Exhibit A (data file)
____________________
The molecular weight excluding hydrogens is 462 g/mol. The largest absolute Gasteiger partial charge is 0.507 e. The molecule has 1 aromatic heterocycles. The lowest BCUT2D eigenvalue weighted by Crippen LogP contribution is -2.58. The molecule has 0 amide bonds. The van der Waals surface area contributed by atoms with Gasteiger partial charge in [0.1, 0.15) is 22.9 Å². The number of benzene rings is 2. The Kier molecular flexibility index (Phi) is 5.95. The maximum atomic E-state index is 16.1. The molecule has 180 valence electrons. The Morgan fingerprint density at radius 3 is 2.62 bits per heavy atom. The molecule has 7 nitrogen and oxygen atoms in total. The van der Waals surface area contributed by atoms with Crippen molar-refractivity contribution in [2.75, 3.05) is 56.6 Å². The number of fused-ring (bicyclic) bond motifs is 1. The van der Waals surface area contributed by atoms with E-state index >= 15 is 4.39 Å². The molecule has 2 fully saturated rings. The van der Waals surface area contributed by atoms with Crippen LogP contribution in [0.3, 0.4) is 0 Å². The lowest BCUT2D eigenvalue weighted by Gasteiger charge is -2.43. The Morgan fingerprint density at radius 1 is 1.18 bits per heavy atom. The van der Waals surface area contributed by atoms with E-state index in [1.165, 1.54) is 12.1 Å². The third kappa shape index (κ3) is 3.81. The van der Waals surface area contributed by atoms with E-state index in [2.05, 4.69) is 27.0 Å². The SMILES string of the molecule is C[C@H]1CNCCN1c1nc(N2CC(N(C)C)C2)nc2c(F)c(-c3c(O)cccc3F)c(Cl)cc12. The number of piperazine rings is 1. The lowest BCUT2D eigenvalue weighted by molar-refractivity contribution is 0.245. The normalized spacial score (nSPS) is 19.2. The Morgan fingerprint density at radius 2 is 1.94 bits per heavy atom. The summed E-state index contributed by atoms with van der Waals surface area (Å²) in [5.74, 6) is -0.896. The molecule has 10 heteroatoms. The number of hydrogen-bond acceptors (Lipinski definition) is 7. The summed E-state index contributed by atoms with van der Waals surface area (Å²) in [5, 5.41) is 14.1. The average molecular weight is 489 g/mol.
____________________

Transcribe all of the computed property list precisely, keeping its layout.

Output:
The molecular weight excluding hydrogens is 462 g/mol. The largest absolute Gasteiger partial charge is 0.507 e. The molecule has 1 aromatic heterocycles. The lowest BCUT2D eigenvalue weighted by Crippen LogP contribution is -2.58. The molecule has 0 amide bonds. The van der Waals surface area contributed by atoms with Gasteiger partial charge in [0.1, 0.15) is 22.9 Å². The number of benzene rings is 2. The Kier molecular flexibility index (Phi) is 5.95. The maximum atomic E-state index is 16.1. The molecule has 180 valence electrons. The Morgan fingerprint density at radius 3 is 2.62 bits per heavy atom. The molecule has 7 nitrogen and oxygen atoms in total. The van der Waals surface area contributed by atoms with Crippen molar-refractivity contribution in [2.75, 3.05) is 56.6 Å². The number of fused-ring (bicyclic) bond motifs is 1. The van der Waals surface area contributed by atoms with E-state index >= 15 is 4.39 Å². The molecule has 2 fully saturated rings. The van der Waals surface area contributed by atoms with Crippen LogP contribution in [0.3, 0.4) is 0 Å². The lowest BCUT2D eigenvalue weighted by Gasteiger charge is -2.43. The Morgan fingerprint density at radius 1 is 1.18 bits per heavy atom. The van der Waals surface area contributed by atoms with E-state index in [1.165, 1.54) is 12.1 Å². The third kappa shape index (κ3) is 3.81. The van der Waals surface area contributed by atoms with E-state index in [2.05, 4.69) is 27.0 Å². The SMILES string of the molecule is C[C@H]1CNCCN1c1nc(N2CC(N(C)C)C2)nc2c(F)c(-c3c(O)cccc3F)c(Cl)cc12. The number of piperazine rings is 1. The lowest BCUT2D eigenvalue weighted by molar-refractivity contribution is 0.245. The normalized spacial score (nSPS) is 19.2. The Morgan fingerprint density at radius 2 is 1.94 bits per heavy atom. The summed E-state index contributed by atoms with van der Waals surface area (Å²) in [5.74, 6) is -0.896. The molecule has 10 heteroatoms. The number of hydrogen-bond acceptors (Lipinski definition) is 7. The summed E-state index contributed by atoms with van der Waals surface area (Å²) in [5, 5.41) is 14.1. The average molecular weight is 489 g/mol.